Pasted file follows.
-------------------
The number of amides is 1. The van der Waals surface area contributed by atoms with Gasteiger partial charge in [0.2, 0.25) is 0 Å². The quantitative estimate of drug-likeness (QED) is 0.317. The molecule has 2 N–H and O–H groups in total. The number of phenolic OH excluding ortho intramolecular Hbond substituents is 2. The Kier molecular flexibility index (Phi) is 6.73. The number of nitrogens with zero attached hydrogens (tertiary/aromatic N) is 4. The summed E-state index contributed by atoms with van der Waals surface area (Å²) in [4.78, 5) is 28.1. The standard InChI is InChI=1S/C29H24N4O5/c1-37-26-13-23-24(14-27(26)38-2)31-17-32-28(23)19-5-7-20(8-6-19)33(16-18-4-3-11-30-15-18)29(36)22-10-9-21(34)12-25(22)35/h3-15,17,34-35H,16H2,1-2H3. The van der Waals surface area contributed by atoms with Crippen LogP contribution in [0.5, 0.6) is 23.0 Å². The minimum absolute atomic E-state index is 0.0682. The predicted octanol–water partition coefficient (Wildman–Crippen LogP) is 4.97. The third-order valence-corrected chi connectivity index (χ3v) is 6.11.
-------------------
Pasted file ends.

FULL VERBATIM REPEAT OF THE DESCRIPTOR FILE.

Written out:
The number of amides is 1. The van der Waals surface area contributed by atoms with Gasteiger partial charge in [0.2, 0.25) is 0 Å². The quantitative estimate of drug-likeness (QED) is 0.317. The molecule has 2 N–H and O–H groups in total. The number of phenolic OH excluding ortho intramolecular Hbond substituents is 2. The Kier molecular flexibility index (Phi) is 6.73. The number of nitrogens with zero attached hydrogens (tertiary/aromatic N) is 4. The summed E-state index contributed by atoms with van der Waals surface area (Å²) in [4.78, 5) is 28.1. The standard InChI is InChI=1S/C29H24N4O5/c1-37-26-13-23-24(14-27(26)38-2)31-17-32-28(23)19-5-7-20(8-6-19)33(16-18-4-3-11-30-15-18)29(36)22-10-9-21(34)12-25(22)35/h3-15,17,34-35H,16H2,1-2H3. The van der Waals surface area contributed by atoms with Crippen LogP contribution in [0.5, 0.6) is 23.0 Å². The minimum absolute atomic E-state index is 0.0682. The predicted octanol–water partition coefficient (Wildman–Crippen LogP) is 4.97. The third-order valence-corrected chi connectivity index (χ3v) is 6.11.